- Dear Dr.Starman,
It is good that you have emphasized this very important point
about the Ego (Self). It is certainly a unique aspect of Steiner's
teaching and differentiates him from the Theosophists and Gnostics
as well as the Eastern teachers.
So how do we develop the Ego without becoming egoistic?
It seems to me that Steiner's conception of the Ego is
different from the commonplace usage of the word. The "I" that we
normally speak of IS an illusion. To demonstrate that ask yourself,
"Where is the ' I ' located?"
Compare that with Steiner's words about the ego in Chapter 7
".....because Christ wishes to bestow the true ego upon every human
He will awaken the God in it and gradually enkindle the Spirit of the Lord
and King in everyone."
Further down on that page:
"When one man judges another, the one is always placing the
other under the compulsion of his own ego. However, if a person really
believes in the "I AM" in the Christian sense, he will not judge."
----- Original Message -----
Sent: Monday, January 01, 2001 4:41 PM
Subject: Re: [steiner] To Love
> *******I'm surprised at two things in our 12 Nights study group online
> the first is that no one commented on what Steiner said in Lecture 3 and
> again in Lecture 6 about the "I AM". So many people interested in the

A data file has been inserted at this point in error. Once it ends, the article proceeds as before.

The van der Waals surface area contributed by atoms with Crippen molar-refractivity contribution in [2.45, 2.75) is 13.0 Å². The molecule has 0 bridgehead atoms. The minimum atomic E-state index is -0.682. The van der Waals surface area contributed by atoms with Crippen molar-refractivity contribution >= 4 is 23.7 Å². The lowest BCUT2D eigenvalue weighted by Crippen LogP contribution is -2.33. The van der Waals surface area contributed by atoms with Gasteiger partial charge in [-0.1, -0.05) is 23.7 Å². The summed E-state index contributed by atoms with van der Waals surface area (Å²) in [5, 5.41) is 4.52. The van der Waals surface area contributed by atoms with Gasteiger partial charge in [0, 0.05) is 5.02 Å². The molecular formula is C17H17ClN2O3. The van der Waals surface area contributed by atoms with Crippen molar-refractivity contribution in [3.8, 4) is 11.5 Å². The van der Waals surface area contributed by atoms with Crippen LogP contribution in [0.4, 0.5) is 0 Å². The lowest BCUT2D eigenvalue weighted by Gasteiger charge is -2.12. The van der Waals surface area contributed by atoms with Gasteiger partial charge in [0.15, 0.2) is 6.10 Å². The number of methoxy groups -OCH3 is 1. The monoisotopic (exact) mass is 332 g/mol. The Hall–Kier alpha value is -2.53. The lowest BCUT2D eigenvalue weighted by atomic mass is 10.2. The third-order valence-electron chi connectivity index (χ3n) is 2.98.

> but alienated from our dead Christian churches wind up reading Eastern
> that says over and over that the Self is bad, it's an evil illusion you
> get rid of and yadda yadda yadda, that I'm surprised no one responded with
> any comments about the enormous difference of Steiner's take on things,
> namely that the Ego is the immortal spirit in Man and the force that
> us up ever higher, transforming the astral, etheric and physical bodies
> Manas, Budhi and Atman. Wasn't anyone surprised?
> Second, about love. I wonder if anyone noticed the little passage
> struck me in Lecture 3 where he was talking about the Earth becoming a
> of Love (at the bottom of the 6th page of the lecture in my book): "What
> is essential for love? What is essential in order that one person love
> another? It is this---that he be in possession of his full
> self-consciousness, that he be wholly independent. No one can love another
> the full sense of the word if this love be not a free gift of one person
> another. My hand does not love my organism. Only one who is independent,
> who is not bound to the other person, can love him. To this end the human
> being had to become an ego-being." It's identical to the sentiments I once
> heard expressed by Ayn Rand: In order to say I love you, you must first
> to say the "I" part. Anything else is not love but "co-dependency" as we
> it now--- two weak people hanging together and reinforcing each others'
> negative traits, because the subconscious must rule such relationships.
> two fully self-conscious people can truly know love, he's saying. Then it
> seems to me that a mark of real love is that each will be made MORE able
> be their independent Self in the relationship, not less: each will
> & support the other's individuality, not weaken it or tear it down.
> how to recognize the real thing, then.
> Dr. Starman
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